9 September 2004 Edition
Troops Out Movement - 30 years campaigning for British withdrawal
BY FERN LANE
There is a long and honourable tradition in Britain of opposition to the occupation of Ireland. It goes as far back as 1647 when the one of first political parties in England and early socialists, the Levellers, published The English Soldiers' Standard in which they set out their belief that Ireland should be free. Two years later, in 1649, a group of English soldiers, inspired by the Levellers, mutinied rather than go with Oliver Cromwell and his army and take part in the slaughter of Irish people. In their own pamphlet, The Soldiers' Demand, the group asked "What have we to do in Ireland, to fight and murder a people and a nation... which have done us no harm? We have waded too far in that crimson stream already of innocent and Christian blood."
Their defiance was costly. Pursued by Cromwell, the insurgents took shelter in Burford Church in Oxfordshire before being surrounded by his men. Their leaders were hauled out of the church and executed on the spot. Corporal Perkins, Private Church and Cornet Thompson are still commemorated each year at the very place where they were murdered by the Crown.
Opposition within Britain continued to ebb and flow through the succeeding centuries with, for example, strong support for the Fenian Movement in the north of England in the 1860s, through to the Home Rule Confederation of Great Britain in the 1870s and the Irish Volunteer Movement in 1913 (of which Michael Collins was a member during his time in London). After the 1916 Rising came the Irish Self-Determination League which numbered something like 40,000 members. And when Terence Macswiney died in Brixton Prison on 25 October 1920, tens of thousands lined the streets as his coffin passed by. When the conflict in the north erupted in the late 1960s, the Irish Civil Rights Solidarity Campaign was formed, quickly followed by the Anti-Internment League.
This organised opposition to Britain's presence in Ireland continues to this day through, for example, the Trade Union Movement, a small but dedicated number of MPs, and groups such as the Wolfe Tone Society and the Connolly Association. The backbone of the various resistance groupings has generally consisted of first and second generation Irish people, but there has always been a small stream English radicals, and people of other ethnic backgrounds, ready to take up the cause of Ireland.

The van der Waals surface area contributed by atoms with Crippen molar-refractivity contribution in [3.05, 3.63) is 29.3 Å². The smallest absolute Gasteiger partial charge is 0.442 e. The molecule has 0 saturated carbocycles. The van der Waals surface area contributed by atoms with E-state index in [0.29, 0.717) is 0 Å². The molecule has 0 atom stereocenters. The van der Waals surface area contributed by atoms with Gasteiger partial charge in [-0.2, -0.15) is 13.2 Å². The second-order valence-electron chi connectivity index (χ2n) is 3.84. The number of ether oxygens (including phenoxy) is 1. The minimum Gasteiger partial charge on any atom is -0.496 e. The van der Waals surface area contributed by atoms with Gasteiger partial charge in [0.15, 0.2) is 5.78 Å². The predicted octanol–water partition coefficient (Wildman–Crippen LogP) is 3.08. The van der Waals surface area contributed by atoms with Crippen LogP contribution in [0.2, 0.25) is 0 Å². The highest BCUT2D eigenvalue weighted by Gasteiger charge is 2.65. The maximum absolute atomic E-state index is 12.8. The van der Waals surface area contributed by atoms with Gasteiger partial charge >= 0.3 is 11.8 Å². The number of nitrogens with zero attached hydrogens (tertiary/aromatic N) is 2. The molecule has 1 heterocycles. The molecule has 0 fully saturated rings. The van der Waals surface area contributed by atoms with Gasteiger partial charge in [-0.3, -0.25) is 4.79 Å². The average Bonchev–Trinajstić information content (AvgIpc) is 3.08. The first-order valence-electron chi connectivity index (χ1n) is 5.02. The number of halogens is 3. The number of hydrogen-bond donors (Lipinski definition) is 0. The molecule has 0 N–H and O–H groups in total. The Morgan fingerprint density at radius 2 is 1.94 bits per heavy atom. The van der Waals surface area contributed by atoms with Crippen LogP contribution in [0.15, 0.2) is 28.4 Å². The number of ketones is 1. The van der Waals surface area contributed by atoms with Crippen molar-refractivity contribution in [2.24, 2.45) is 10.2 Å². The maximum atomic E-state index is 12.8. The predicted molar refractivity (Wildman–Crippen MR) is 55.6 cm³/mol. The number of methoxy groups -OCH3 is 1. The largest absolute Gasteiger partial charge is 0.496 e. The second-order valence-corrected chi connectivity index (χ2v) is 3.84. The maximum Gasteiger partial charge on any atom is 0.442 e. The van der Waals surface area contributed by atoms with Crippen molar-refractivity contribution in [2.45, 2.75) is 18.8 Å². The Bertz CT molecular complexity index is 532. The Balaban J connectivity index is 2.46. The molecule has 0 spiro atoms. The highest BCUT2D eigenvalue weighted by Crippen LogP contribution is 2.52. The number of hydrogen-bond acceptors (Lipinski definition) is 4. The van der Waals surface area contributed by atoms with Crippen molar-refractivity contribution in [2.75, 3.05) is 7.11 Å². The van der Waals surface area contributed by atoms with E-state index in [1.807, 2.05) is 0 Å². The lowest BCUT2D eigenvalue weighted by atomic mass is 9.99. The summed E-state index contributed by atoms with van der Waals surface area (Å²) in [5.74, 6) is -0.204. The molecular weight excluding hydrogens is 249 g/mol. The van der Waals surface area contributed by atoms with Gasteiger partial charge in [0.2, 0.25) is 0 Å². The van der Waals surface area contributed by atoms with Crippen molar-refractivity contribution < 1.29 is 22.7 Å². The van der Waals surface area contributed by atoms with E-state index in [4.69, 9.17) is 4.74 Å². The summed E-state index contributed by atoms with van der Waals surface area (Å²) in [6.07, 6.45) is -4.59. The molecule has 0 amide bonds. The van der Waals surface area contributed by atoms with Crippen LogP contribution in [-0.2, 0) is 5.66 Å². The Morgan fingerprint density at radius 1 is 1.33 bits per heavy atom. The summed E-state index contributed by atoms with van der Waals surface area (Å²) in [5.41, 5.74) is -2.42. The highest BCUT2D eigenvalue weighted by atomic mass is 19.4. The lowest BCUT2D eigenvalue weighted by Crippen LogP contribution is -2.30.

By September 1973 some British left-wing radicals, trade unionists, Irish people living in Britain and many other ordinary people had managed to see something of the truth of what was happening in the North of Ireland through the fog of British Government propaganda. They were appalled at what they were seeing and they came together in London to form the Troops Out Movement. They were tapping into an almost unbroken tradition of resistance within Britain to the state's involvement in Ireland. In 1974 there was sufficient support for the group to be launched nationally, with branches throughout Britain. In October this year TOM celebrates its 30th year of opposition to the British presence in Ireland.
Like the Civil Rights Movement in the Six Counties, TOM's founders and earliest activists were also inspired by the contemporary political milieu. The Civil Rights Movement had swept like a tidal wave across America and anti-Vietnam war demonstrations had been an almost daily occurrence. Europe had seen student uprisings which were met with the sort of state brutality which was commonplace in the North of Ireland.
But it is worth remembering that for people living in Britain in the 1960s, '70s and '80s, particularly those without family or cultural ties to Ireland, making the leap from vague disquiet about the British Army in Ireland, to committed activism to get it out was no easy thing. So much militated against it. Irish history was not taught in schools, even as part of the history of the British Empire. There was social disapproval, apathy and, perhaps most crucially, lack of information. When Ireland was not being studiously ignored, it was being misrepresented. It was, for example, a given that the Republican Movement was, by definition, evil and its members psychopaths. Their cause was rarely, if ever, explained in anything other than the most crude and sectarian way and reaching any kind of understanding or knowledge of it required a determined and independent mind.